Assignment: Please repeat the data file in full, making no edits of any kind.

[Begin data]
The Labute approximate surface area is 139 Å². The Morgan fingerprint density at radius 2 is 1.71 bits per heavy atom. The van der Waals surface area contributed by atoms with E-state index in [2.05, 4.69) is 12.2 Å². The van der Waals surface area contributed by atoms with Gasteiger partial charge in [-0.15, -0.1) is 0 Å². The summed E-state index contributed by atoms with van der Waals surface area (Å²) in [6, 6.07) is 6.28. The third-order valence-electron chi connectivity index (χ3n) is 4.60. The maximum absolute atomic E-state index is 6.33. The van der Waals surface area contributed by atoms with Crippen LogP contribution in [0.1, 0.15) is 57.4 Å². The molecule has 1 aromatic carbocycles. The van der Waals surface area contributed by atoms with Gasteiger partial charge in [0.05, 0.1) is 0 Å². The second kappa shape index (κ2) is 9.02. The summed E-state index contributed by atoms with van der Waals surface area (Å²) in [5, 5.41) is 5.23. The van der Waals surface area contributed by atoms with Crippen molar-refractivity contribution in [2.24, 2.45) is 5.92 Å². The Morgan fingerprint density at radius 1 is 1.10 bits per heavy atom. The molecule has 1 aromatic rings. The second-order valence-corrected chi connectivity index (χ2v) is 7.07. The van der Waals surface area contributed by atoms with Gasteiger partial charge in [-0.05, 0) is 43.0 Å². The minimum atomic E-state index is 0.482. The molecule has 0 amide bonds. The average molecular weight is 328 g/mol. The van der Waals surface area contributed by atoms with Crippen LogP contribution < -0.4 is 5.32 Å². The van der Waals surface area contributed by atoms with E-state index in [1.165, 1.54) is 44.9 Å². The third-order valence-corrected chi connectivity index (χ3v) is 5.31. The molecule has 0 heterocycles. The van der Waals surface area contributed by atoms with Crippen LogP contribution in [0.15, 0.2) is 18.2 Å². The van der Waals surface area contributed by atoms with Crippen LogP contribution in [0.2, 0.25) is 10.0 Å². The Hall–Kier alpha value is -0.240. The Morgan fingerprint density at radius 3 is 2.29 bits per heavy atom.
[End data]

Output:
The Labute approximate surface area is 139 Å². The Morgan fingerprint density at radius 2 is 1.71 bits per heavy atom. The van der Waals surface area contributed by atoms with E-state index in [2.05, 4.69) is 12.2 Å². The van der Waals surface area contributed by atoms with Gasteiger partial charge in [-0.15, -0.1) is 0 Å². The summed E-state index contributed by atoms with van der Waals surface area (Å²) in [6, 6.07) is 6.28. The third-order valence-electron chi connectivity index (χ3n) is 4.60. The maximum absolute atomic E-state index is 6.33. The van der Waals surface area contributed by atoms with Crippen LogP contribution in [0.1, 0.15) is 57.4 Å². The molecule has 1 aromatic carbocycles. The van der Waals surface area contributed by atoms with Gasteiger partial charge in [0.05, 0.1) is 0 Å². The second kappa shape index (κ2) is 9.02. The summed E-state index contributed by atoms with van der Waals surface area (Å²) in [5, 5.41) is 5.23. The van der Waals surface area contributed by atoms with Crippen molar-refractivity contribution in [2.24, 2.45) is 5.92 Å². The Morgan fingerprint density at radius 1 is 1.10 bits per heavy atom. The molecule has 1 aromatic rings. The second-order valence-corrected chi connectivity index (χ2v) is 7.07. The van der Waals surface area contributed by atoms with Gasteiger partial charge in [-0.05, 0) is 43.0 Å². The minimum atomic E-state index is 0.482. The molecule has 0 amide bonds. The average molecular weight is 328 g/mol. The van der Waals surface area contributed by atoms with Crippen LogP contribution < -0.4 is 5.32 Å². The van der Waals surface area contributed by atoms with E-state index in [1.165, 1.54) is 44.9 Å². The third-order valence-corrected chi connectivity index (χ3v) is 5.31. The molecule has 0 heterocycles. The van der Waals surface area contributed by atoms with Crippen LogP contribution in [0.15, 0.2) is 18.2 Å². The van der Waals surface area contributed by atoms with Crippen LogP contribution in [0.2, 0.25) is 10.0 Å². The Hall–Kier alpha value is -0.240. The Morgan fingerprint density at radius 3 is 2.29 bits per heavy atom.